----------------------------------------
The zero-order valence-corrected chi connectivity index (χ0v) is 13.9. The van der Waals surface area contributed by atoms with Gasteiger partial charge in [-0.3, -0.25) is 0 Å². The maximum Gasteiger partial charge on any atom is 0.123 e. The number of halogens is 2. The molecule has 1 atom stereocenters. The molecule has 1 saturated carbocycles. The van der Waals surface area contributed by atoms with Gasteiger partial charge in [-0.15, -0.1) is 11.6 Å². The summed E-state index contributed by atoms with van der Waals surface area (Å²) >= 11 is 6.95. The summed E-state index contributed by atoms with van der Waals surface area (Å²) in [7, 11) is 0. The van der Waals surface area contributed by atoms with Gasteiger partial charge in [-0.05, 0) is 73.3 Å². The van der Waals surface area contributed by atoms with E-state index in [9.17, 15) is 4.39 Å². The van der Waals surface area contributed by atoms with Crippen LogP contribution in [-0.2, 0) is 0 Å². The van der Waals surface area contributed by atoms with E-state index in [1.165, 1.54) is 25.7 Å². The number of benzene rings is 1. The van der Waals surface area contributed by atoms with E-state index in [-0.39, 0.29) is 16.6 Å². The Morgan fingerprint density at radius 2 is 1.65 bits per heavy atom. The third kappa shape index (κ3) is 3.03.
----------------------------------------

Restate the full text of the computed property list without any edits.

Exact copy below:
The zero-order valence-corrected chi connectivity index (χ0v) is 13.9. The van der Waals surface area contributed by atoms with Gasteiger partial charge in [-0.3, -0.25) is 0 Å². The maximum Gasteiger partial charge on any atom is 0.123 e. The number of halogens is 2. The molecule has 1 atom stereocenters. The molecule has 1 saturated carbocycles. The van der Waals surface area contributed by atoms with Gasteiger partial charge in [-0.15, -0.1) is 11.6 Å². The summed E-state index contributed by atoms with van der Waals surface area (Å²) >= 11 is 6.95. The summed E-state index contributed by atoms with van der Waals surface area (Å²) in [7, 11) is 0. The van der Waals surface area contributed by atoms with Gasteiger partial charge in [-0.05, 0) is 73.3 Å². The van der Waals surface area contributed by atoms with E-state index in [9.17, 15) is 4.39 Å². The van der Waals surface area contributed by atoms with Crippen LogP contribution in [-0.2, 0) is 0 Å². The van der Waals surface area contributed by atoms with E-state index in [1.165, 1.54) is 25.7 Å². The number of benzene rings is 1. The van der Waals surface area contributed by atoms with E-state index in [-0.39, 0.29) is 16.6 Å². The Morgan fingerprint density at radius 2 is 1.65 bits per heavy atom. The third kappa shape index (κ3) is 3.03.